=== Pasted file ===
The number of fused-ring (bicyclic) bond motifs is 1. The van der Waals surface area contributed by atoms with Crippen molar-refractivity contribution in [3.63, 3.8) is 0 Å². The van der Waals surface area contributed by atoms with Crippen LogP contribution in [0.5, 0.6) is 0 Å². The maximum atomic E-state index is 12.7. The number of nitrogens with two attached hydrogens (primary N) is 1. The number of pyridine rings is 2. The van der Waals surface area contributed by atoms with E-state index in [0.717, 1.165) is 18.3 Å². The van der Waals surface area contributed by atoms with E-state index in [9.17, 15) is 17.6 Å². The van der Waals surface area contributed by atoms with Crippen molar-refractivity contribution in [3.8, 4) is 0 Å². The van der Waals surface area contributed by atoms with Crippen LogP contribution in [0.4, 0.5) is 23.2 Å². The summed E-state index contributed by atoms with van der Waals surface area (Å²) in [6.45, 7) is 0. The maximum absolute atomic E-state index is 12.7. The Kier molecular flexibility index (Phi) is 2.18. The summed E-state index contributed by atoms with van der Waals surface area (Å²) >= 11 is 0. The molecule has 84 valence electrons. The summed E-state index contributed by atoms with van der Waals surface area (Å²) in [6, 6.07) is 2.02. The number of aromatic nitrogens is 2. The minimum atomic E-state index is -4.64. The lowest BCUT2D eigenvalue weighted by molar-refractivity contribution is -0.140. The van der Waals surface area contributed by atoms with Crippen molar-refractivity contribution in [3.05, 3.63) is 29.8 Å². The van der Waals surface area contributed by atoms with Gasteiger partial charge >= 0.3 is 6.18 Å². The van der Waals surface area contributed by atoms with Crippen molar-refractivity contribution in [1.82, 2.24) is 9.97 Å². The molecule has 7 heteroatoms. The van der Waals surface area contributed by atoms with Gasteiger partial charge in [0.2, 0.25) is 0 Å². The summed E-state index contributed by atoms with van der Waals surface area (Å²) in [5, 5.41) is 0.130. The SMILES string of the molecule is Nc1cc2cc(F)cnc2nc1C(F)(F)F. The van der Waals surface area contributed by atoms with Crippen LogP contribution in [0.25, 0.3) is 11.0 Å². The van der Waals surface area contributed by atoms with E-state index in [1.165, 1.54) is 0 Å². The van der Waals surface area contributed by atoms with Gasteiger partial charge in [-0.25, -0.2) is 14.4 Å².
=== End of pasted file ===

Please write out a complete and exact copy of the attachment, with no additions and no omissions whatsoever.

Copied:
The number of fused-ring (bicyclic) bond motifs is 1. The van der Waals surface area contributed by atoms with Crippen molar-refractivity contribution in [3.63, 3.8) is 0 Å². The van der Waals surface area contributed by atoms with Crippen LogP contribution in [0.5, 0.6) is 0 Å². The maximum atomic E-state index is 12.7. The number of nitrogens with two attached hydrogens (primary N) is 1. The number of pyridine rings is 2. The van der Waals surface area contributed by atoms with E-state index in [0.717, 1.165) is 18.3 Å². The van der Waals surface area contributed by atoms with E-state index in [9.17, 15) is 17.6 Å². The van der Waals surface area contributed by atoms with Crippen molar-refractivity contribution in [3.8, 4) is 0 Å². The van der Waals surface area contributed by atoms with Crippen LogP contribution in [0.4, 0.5) is 23.2 Å². The summed E-state index contributed by atoms with van der Waals surface area (Å²) in [6.45, 7) is 0. The maximum absolute atomic E-state index is 12.7. The Kier molecular flexibility index (Phi) is 2.18. The summed E-state index contributed by atoms with van der Waals surface area (Å²) >= 11 is 0. The molecule has 84 valence electrons. The summed E-state index contributed by atoms with van der Waals surface area (Å²) in [6, 6.07) is 2.02. The number of aromatic nitrogens is 2. The minimum atomic E-state index is -4.64. The lowest BCUT2D eigenvalue weighted by molar-refractivity contribution is -0.140. The van der Waals surface area contributed by atoms with Crippen molar-refractivity contribution in [3.05, 3.63) is 29.8 Å². The van der Waals surface area contributed by atoms with Gasteiger partial charge >= 0.3 is 6.18 Å². The van der Waals surface area contributed by atoms with Crippen molar-refractivity contribution in [1.82, 2.24) is 9.97 Å². The molecule has 7 heteroatoms. The van der Waals surface area contributed by atoms with Gasteiger partial charge in [0.2, 0.25) is 0 Å². The summed E-state index contributed by atoms with van der Waals surface area (Å²) in [5, 5.41) is 0.130. The SMILES string of the molecule is Nc1cc2cc(F)cnc2nc1C(F)(F)F. The van der Waals surface area contributed by atoms with Crippen LogP contribution in [0.25, 0.3) is 11.0 Å². The van der Waals surface area contributed by atoms with E-state index in [1.165, 1.54) is 0 Å². The van der Waals surface area contributed by atoms with Gasteiger partial charge in [-0.25, -0.2) is 14.4 Å².